Thinking about acquiring your own copy of the book “E-serials Collection Management: Transitions, Trends, and Technicalities”? Don’t bother.
I just finished reading E-serials Collection Management: Transitions, Trends, and Technicalities edited by David C. Fowler. It sounded like a great piece of professional literature that would help me with my job, and probably it would have, had it been published in 2002 instead of 2004. Most of the essays were from the 2001-2002 era of electronic journal management, and with the way the technology and access methods have changed in recent years, most of the essays had become irrelevant before they were even published in this book.
I was particularly bemused by one essay that spent some time discussing the disadvantage of IP access over password access because of off-campus users. The author explained that proxy servers were cumbersome because they required the off-campus user to re-configure their browser settings. Yeah, sure, if you’re not running something like EZproxy, which has been around since 1999.
I feel cheated by the time I spent reading/skimming through this book, and I am sorry that my institution spent time and money in acquiring it for our collection. There is very little in this book that is still useful, and I expect even that will fade away in a few short years. If you feel you must purchase this book, at least do yourself a favor and get a paperback copy.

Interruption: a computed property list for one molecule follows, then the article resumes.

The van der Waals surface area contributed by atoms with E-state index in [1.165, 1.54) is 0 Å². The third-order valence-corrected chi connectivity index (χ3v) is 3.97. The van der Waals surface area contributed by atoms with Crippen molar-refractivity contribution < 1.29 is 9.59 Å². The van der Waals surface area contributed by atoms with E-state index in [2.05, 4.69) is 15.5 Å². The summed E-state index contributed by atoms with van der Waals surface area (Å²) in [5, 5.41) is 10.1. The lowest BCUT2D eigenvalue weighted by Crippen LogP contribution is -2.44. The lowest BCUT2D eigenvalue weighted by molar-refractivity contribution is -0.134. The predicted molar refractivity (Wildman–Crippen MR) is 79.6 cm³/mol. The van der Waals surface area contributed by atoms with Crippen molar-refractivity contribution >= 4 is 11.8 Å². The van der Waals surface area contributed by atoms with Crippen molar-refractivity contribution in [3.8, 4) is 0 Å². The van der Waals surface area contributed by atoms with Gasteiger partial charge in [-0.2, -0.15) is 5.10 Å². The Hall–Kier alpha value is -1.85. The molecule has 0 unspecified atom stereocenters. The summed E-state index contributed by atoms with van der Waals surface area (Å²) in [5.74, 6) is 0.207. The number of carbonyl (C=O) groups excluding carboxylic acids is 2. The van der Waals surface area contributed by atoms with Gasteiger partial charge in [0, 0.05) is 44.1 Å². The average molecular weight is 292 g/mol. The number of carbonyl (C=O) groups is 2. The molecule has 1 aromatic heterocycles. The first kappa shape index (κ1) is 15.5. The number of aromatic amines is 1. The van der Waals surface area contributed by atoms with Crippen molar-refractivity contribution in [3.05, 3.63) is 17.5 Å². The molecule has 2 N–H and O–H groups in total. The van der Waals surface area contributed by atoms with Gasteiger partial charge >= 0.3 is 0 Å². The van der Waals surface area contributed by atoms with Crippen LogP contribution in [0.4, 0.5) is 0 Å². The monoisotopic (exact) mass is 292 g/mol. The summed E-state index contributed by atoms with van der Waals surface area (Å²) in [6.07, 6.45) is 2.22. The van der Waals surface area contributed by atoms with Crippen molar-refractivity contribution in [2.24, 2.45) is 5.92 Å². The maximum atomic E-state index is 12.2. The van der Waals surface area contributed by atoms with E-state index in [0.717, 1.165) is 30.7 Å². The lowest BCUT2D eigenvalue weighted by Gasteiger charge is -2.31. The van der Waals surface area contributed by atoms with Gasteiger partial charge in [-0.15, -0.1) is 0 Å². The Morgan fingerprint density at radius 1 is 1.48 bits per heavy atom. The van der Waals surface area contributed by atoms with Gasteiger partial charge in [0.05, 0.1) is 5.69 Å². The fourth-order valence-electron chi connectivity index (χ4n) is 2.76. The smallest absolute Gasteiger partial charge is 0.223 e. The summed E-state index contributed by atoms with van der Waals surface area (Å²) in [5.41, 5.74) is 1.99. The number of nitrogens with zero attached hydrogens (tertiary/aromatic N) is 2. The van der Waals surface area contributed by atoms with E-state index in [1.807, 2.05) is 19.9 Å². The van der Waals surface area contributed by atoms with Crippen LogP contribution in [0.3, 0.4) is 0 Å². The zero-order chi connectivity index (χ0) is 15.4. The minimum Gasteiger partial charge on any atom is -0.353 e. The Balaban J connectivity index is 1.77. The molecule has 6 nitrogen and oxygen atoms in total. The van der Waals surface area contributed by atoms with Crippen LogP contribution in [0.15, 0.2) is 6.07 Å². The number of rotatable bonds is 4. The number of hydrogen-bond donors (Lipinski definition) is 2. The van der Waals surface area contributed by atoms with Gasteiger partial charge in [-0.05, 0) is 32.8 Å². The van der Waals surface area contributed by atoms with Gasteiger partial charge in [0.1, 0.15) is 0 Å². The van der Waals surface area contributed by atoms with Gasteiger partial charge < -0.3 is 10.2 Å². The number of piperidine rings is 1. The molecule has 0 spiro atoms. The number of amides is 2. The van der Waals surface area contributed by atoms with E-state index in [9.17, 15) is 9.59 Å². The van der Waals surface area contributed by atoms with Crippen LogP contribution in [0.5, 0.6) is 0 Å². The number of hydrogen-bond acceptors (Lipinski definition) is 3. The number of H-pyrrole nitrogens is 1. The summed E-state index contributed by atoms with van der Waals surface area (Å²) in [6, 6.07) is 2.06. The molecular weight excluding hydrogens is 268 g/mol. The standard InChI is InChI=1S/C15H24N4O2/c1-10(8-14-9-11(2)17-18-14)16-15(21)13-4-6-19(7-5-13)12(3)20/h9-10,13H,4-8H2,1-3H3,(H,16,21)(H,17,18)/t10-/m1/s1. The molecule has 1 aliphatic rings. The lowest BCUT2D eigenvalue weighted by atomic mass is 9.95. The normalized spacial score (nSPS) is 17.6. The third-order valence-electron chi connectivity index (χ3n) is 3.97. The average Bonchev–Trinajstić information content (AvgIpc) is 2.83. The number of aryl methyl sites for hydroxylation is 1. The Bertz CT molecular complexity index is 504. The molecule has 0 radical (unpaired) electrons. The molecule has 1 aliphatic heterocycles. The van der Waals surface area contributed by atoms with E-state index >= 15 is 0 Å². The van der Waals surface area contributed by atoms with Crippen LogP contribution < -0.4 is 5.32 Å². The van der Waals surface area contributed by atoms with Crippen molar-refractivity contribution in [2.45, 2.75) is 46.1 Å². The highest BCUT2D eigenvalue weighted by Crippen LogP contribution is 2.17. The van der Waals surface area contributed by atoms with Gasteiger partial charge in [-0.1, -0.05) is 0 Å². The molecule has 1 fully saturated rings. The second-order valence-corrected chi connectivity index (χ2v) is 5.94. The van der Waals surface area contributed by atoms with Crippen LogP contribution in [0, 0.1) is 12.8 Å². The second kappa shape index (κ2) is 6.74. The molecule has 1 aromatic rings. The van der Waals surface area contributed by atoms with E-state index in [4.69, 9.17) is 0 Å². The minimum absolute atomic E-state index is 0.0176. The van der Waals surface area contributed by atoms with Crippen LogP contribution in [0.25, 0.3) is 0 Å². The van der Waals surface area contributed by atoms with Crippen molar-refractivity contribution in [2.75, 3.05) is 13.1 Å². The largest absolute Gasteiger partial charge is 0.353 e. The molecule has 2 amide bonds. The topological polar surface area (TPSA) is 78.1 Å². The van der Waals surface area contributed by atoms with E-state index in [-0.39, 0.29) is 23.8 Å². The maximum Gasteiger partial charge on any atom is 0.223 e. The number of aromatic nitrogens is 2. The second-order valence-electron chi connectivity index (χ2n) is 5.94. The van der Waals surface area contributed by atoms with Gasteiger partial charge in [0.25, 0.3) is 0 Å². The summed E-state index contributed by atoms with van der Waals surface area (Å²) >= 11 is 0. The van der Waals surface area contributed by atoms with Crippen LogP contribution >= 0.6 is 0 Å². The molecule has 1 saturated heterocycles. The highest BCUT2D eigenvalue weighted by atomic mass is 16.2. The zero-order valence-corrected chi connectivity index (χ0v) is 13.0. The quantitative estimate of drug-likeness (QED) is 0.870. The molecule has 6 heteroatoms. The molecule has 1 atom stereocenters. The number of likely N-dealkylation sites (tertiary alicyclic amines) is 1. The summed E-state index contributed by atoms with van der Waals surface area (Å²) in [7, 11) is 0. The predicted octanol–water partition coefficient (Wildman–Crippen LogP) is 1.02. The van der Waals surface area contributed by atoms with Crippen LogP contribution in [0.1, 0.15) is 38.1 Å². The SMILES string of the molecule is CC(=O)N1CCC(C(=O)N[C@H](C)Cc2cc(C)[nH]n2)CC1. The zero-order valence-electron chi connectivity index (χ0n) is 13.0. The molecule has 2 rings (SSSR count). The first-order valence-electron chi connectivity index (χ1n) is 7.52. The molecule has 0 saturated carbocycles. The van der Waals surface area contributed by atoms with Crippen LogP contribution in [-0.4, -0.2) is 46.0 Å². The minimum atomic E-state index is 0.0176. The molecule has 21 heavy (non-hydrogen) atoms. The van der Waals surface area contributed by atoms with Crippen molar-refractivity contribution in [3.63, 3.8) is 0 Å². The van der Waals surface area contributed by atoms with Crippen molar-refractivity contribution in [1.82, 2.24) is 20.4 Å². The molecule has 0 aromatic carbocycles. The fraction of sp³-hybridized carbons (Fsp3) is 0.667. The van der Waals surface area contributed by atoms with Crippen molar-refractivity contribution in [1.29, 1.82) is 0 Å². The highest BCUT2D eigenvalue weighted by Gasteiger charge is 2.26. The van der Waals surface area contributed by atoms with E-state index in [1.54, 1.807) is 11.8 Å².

Girlyman responds to the Gr
I’m sure you’ve all heard by now that Ahnold called the Democratic California legislators “girlie men” at a political rally last weekend. Well, the acoustic folk-pop trio Girlyman have written an open-letter response to the Gr
What kind of conference attendee are you?
Dr. Bacchus has a great rundown of the different types of conference attendees and how to get the most out of the conference based upon your attitude going into it. He writes from a tech perspective, but there are a lot of truths to other professions (including librarianship) in his category descriptions. Put this one on your recommended reading list and amuse yourself by placing your fellow conference attendees into the different categories.
I think that I would place myself in the “Conference as social gathering” and “Conference as classroom” categories for the NASIG conference, and the latter category for all other library conferences.
Jessamyn may be getting blogger press credentials for the 2004 Democratic National Convention.
Woo-hoo! Jessamyn may be getting blogger press credentials for the 2004 Democratic National Convention, thanks in part to an entry I made a few months ago.
I didn’t bother to apply for blogger press credentials. I won’t be able to go because of a prior commitment, and I couldn’t afford to go, in any case. Besides, I’m not a journalist. I write about things that interest me whenever I get the bug to write. I hate assignments, and a press pass to blog the DNC would be very much like a writing assignment.
Large bovine visitors this morning.